Something spooky is happening at Blackpool Grand Theatre. Blackpool Social Club dares to take a closer look

It’s been an unseasonably warm September so with temperatures dropping this week we are more than ready to embrace autumn. Surely it’s time now for cosy jumpers and scarfs! Log fires and Gilmore Girls reruns! Strolls through the illuminations and, best of all, spooky season!

The Grand Theatre has got us covered on the latter, with three ghostly goings on lined up over the next few chilling months. Do You Believe in Ghosts, an experimental ghost story, arrives this week, followed by the ultimate classic, The Woman in Black, who makes her apparition on Halloween week. And the spine-chilling sensation 2:22 A Ghost Story, arrives direct from the West End in the New Year.

There’s something incredibly atmospheric and unsettling about watching a ghost story unfold live on stage. More subtle than cinema, more sinister than literature, and of course Blackpool’s atmospheric 130-year-old theatre provides the ideal setting for otherworldly encounters.

Matcham’s masterpiece contains dark tales

Beyond the glamour and grandeur of Frank Matcham’s architectural masterpiece is the dark tale of a restless spirit who haunts the upper circle. Over the years many a theatre goer has reported seeing a strange figure in antiquated dress – including top hat and cane. Charlie was once an employee of the theatre who, spurned by a performing ballerina, threw himself from the balcony. Woeful singing has been heard echoing across the empty stage after hours, furniture has been known to be violently upturned and many guests have reported chilling taps on the shoulder by unseen figures.

Just thinking about the potential of being scared in this setting is enough to give you goosebumps, but while the stage is no stranger to frightening moments, traditionally horror as a genre has been mysteriously absent from the theatre. Perhaps being a spectator to a spectre up close is just too terrifying. Like a haunted house with a locked door, as the lights go down and the curtain raises you realise there is no escape and nowhere to hide.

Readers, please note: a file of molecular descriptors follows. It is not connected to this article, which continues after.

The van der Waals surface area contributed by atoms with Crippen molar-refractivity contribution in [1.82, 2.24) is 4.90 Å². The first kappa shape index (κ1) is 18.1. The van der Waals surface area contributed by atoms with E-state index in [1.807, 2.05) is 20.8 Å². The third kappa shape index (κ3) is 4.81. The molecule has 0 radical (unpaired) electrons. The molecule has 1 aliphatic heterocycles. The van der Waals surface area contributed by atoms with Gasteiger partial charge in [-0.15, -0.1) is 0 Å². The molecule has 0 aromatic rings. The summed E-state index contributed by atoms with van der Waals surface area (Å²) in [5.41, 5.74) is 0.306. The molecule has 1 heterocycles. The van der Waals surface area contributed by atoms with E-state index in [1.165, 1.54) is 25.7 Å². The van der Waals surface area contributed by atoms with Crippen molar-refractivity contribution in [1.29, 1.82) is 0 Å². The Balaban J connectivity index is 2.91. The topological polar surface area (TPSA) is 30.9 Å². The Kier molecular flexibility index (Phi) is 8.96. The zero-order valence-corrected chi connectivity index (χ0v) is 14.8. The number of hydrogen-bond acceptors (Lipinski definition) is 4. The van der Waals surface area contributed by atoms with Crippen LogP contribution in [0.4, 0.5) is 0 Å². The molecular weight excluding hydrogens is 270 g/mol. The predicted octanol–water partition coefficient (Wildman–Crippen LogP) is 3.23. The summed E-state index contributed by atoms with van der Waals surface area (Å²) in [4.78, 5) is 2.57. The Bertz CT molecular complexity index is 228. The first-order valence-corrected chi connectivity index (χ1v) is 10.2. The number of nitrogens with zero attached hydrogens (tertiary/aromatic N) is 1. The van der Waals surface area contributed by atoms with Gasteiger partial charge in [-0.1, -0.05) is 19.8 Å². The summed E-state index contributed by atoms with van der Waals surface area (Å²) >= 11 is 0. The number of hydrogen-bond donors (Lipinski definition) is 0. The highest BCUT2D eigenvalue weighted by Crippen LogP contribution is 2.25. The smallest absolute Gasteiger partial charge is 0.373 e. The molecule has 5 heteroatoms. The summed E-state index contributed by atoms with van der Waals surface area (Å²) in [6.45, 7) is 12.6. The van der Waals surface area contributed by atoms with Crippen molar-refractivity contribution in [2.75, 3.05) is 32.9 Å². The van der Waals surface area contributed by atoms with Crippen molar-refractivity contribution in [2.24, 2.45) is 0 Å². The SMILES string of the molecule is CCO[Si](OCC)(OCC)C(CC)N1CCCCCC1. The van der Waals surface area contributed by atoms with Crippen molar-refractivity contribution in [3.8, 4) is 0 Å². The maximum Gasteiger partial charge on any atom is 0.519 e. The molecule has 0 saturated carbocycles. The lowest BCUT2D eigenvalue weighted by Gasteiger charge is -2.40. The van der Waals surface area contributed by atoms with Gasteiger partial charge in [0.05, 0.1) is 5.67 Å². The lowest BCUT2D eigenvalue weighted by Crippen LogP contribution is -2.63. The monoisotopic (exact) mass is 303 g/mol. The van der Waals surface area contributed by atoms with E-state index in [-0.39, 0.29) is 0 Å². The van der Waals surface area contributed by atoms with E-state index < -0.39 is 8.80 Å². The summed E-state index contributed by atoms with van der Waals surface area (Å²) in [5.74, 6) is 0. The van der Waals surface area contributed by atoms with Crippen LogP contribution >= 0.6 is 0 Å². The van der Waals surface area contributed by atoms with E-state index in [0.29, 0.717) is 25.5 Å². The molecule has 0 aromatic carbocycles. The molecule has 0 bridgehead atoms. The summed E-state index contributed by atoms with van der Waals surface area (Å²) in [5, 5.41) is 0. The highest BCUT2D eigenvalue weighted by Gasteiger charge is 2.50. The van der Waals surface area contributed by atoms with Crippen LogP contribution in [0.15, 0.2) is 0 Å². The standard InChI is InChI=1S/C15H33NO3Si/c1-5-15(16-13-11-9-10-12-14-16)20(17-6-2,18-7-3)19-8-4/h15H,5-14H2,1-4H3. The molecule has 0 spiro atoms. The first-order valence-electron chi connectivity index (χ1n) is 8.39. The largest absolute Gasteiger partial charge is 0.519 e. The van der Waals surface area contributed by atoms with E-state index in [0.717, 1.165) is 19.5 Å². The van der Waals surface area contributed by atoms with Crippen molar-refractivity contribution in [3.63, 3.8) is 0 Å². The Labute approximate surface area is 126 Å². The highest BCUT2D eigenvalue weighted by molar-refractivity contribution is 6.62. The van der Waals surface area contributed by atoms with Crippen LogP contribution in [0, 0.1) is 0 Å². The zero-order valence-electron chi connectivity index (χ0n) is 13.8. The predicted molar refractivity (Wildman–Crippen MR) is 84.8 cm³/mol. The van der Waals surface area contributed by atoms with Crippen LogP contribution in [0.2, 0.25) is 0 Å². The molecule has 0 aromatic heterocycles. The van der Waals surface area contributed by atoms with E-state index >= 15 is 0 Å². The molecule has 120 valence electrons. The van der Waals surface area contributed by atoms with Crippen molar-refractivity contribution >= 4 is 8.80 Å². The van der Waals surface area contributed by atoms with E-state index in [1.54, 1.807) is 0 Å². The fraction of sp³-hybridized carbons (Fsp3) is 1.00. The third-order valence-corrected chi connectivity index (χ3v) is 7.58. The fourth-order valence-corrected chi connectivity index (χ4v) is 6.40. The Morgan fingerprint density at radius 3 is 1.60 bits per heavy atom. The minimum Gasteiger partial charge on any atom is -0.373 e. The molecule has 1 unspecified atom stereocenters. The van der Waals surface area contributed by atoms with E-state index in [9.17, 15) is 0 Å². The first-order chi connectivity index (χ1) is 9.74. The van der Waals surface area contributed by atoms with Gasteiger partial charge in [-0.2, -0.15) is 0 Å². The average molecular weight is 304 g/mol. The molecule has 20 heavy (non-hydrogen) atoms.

The Woman in Black has stood eerily alone amid her haunting marshes and moaning winds for too long. The story follows a lawyer obsessed with a curse that he believes has been cast over him and his family by the woman’s spectre. He engages a sceptical young actor to help him tell his terrifying story and exorcise the fear that grips his soul. The play has been drawing audiences hungry for hauntings for the past 36 years and has proven that, even as audiences become more sophisticated, the rattle of a door or the creak of a floorboard can still create a visceral response when you share the same physical confines as the actors.

The Woman in Black has haunted theatres for over three decades. She comes to the Grand Theatre for Halloween

The Grand Theatre has hosted the Woman in Black several times over the years but the fact that it’s locked in between two other ghost stories is cause for creepy celebration. There’s a lot to be said for tempering the inclination to add more bells and whistles to entertain overstimulated audiences and, instead, relying on clever stage tricks and shadowy scenery to arouse our most instinctive fears. The broader implication is that horror is becoming more of focus for playwrights.

At exactly 2:22 am each night, Jenny hears the sound of someone moving around the house, often via the baby monitor in her daughter’s bedroom.

Since it premiered in the West End in 2021, Danny Robin’s 2:22 A Ghost Story has demonstrated how it pays off. Here suspense is balanced with comic relief as the action follows Jenny and her husband as they renovate their big new house. For several nights, at exactly 2:22 am, Jenny hears the sound of someone moving around the house, often via the baby monitor in her daughter’s bedroom, and becomes convinced the house is haunted. Sam is sceptical and the pair clash along with their first dinner guests. As belief and scepticism collide, Jenny convinces them to stay awake until 2:22 to discover the truth.

Do You Believe in Ghosts appears at the Grand this week to finally exorcise Charlie, the resident spectre

But before we face our fears in these two plays the time has finally come to give Charlie the attention he craved all these years ago, driving him to his untimely demise. James Lee Taylor and Julian Woolford’s Do You Believe in Ghosts? is built around the idea that every theatre has its own unique hauntings. A two-hander, on a stage lit by a single lightbulb, Do You Believe in Ghosts is incredibly original in its approach to the fledgling horror theatre genre. It promises a thrilling night of tales, mystery, murder and ghosts as two paranormal experts tell fascinating ghost stories. But, nothing is what it seems, as time will tell, if you dare to look.


14th September: Do You Believe in Ghosts – book here

31st Oct-4th Nov: The Woman in Black – book here

23rd to 27th April: 2:22 A Ghost Story – book here

View our comprehensive what’s on listings here

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